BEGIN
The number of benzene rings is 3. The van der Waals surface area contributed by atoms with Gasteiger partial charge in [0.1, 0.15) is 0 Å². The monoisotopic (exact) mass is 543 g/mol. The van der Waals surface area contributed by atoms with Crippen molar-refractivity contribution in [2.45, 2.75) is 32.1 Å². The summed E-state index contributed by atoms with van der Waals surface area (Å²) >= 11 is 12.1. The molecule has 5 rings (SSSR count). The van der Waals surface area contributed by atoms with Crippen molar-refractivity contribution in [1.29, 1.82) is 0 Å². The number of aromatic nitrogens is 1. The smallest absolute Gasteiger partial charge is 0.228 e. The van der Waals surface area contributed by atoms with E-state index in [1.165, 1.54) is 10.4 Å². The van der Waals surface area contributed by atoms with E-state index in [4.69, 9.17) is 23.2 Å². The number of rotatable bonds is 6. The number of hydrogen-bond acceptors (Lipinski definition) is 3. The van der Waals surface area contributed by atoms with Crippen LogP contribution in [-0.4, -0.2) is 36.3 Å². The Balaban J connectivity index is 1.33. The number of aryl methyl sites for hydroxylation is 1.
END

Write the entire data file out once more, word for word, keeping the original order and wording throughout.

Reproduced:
The number of benzene rings is 3. The van der Waals surface area contributed by atoms with Gasteiger partial charge in [0.1, 0.15) is 0 Å². The monoisotopic (exact) mass is 543 g/mol. The van der Waals surface area contributed by atoms with Crippen molar-refractivity contribution in [2.45, 2.75) is 32.1 Å². The summed E-state index contributed by atoms with van der Waals surface area (Å²) >= 11 is 12.1. The molecule has 5 rings (SSSR count). The van der Waals surface area contributed by atoms with Crippen molar-refractivity contribution in [1.29, 1.82) is 0 Å². The number of aromatic nitrogens is 1. The smallest absolute Gasteiger partial charge is 0.228 e. The van der Waals surface area contributed by atoms with E-state index in [1.165, 1.54) is 10.4 Å². The van der Waals surface area contributed by atoms with E-state index in [4.69, 9.17) is 23.2 Å². The number of rotatable bonds is 6. The number of hydrogen-bond acceptors (Lipinski definition) is 3. The van der Waals surface area contributed by atoms with Crippen LogP contribution in [-0.4, -0.2) is 36.3 Å². The Balaban J connectivity index is 1.33. The number of aryl methyl sites for hydroxylation is 1.